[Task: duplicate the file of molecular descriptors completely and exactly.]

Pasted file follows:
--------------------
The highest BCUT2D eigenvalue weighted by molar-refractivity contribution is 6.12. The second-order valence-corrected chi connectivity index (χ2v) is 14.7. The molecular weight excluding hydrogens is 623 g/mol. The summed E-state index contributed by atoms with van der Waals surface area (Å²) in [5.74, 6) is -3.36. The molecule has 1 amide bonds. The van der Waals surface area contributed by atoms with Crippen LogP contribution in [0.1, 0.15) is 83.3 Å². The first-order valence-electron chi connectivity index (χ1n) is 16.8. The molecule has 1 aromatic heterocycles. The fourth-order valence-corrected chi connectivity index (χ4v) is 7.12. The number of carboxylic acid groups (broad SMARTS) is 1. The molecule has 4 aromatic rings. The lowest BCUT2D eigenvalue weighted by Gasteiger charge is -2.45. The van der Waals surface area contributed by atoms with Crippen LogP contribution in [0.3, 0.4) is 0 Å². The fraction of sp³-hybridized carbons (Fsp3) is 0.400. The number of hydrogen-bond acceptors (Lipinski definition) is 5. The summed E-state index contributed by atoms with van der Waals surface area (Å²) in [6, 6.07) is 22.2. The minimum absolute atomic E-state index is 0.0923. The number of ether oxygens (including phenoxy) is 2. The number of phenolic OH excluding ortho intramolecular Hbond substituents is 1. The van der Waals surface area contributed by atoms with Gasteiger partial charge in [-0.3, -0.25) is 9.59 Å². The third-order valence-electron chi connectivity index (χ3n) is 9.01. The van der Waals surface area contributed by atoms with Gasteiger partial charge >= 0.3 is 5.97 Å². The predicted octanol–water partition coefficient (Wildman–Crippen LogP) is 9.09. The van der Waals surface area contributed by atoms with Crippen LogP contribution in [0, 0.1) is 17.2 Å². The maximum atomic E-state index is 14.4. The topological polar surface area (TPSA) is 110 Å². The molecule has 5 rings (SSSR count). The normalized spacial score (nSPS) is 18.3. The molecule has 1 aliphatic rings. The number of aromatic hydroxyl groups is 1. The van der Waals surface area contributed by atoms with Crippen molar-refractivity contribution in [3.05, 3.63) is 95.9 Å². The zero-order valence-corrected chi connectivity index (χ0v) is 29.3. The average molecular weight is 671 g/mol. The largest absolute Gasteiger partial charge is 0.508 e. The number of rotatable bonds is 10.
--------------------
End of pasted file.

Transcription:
The highest BCUT2D eigenvalue weighted by molar-refractivity contribution is 6.12. The second-order valence-corrected chi connectivity index (χ2v) is 14.7. The molecular weight excluding hydrogens is 623 g/mol. The summed E-state index contributed by atoms with van der Waals surface area (Å²) in [5.74, 6) is -3.36. The molecule has 1 amide bonds. The van der Waals surface area contributed by atoms with Crippen LogP contribution in [0.1, 0.15) is 83.3 Å². The first-order valence-electron chi connectivity index (χ1n) is 16.8. The molecule has 1 aromatic heterocycles. The fourth-order valence-corrected chi connectivity index (χ4v) is 7.12. The number of carboxylic acid groups (broad SMARTS) is 1. The molecule has 4 aromatic rings. The lowest BCUT2D eigenvalue weighted by Gasteiger charge is -2.45. The van der Waals surface area contributed by atoms with Crippen LogP contribution in [0.3, 0.4) is 0 Å². The fraction of sp³-hybridized carbons (Fsp3) is 0.400. The number of hydrogen-bond acceptors (Lipinski definition) is 5. The summed E-state index contributed by atoms with van der Waals surface area (Å²) in [6, 6.07) is 22.2. The minimum absolute atomic E-state index is 0.0923. The number of ether oxygens (including phenoxy) is 2. The number of phenolic OH excluding ortho intramolecular Hbond substituents is 1. The van der Waals surface area contributed by atoms with Gasteiger partial charge in [-0.3, -0.25) is 9.59 Å². The third-order valence-electron chi connectivity index (χ3n) is 9.01. The van der Waals surface area contributed by atoms with Gasteiger partial charge >= 0.3 is 5.97 Å². The predicted octanol–water partition coefficient (Wildman–Crippen LogP) is 9.09. The van der Waals surface area contributed by atoms with Crippen LogP contribution in [0, 0.1) is 17.2 Å². The maximum atomic E-state index is 14.4. The topological polar surface area (TPSA) is 110 Å². The molecule has 5 rings (SSSR count). The normalized spacial score (nSPS) is 18.3. The molecule has 1 aliphatic rings. The number of aromatic hydroxyl groups is 1. The van der Waals surface area contributed by atoms with Crippen molar-refractivity contribution in [3.05, 3.63) is 95.9 Å². The zero-order valence-corrected chi connectivity index (χ0v) is 29.3. The average molecular weight is 671 g/mol. The largest absolute Gasteiger partial charge is 0.508 e. The number of rotatable bonds is 10.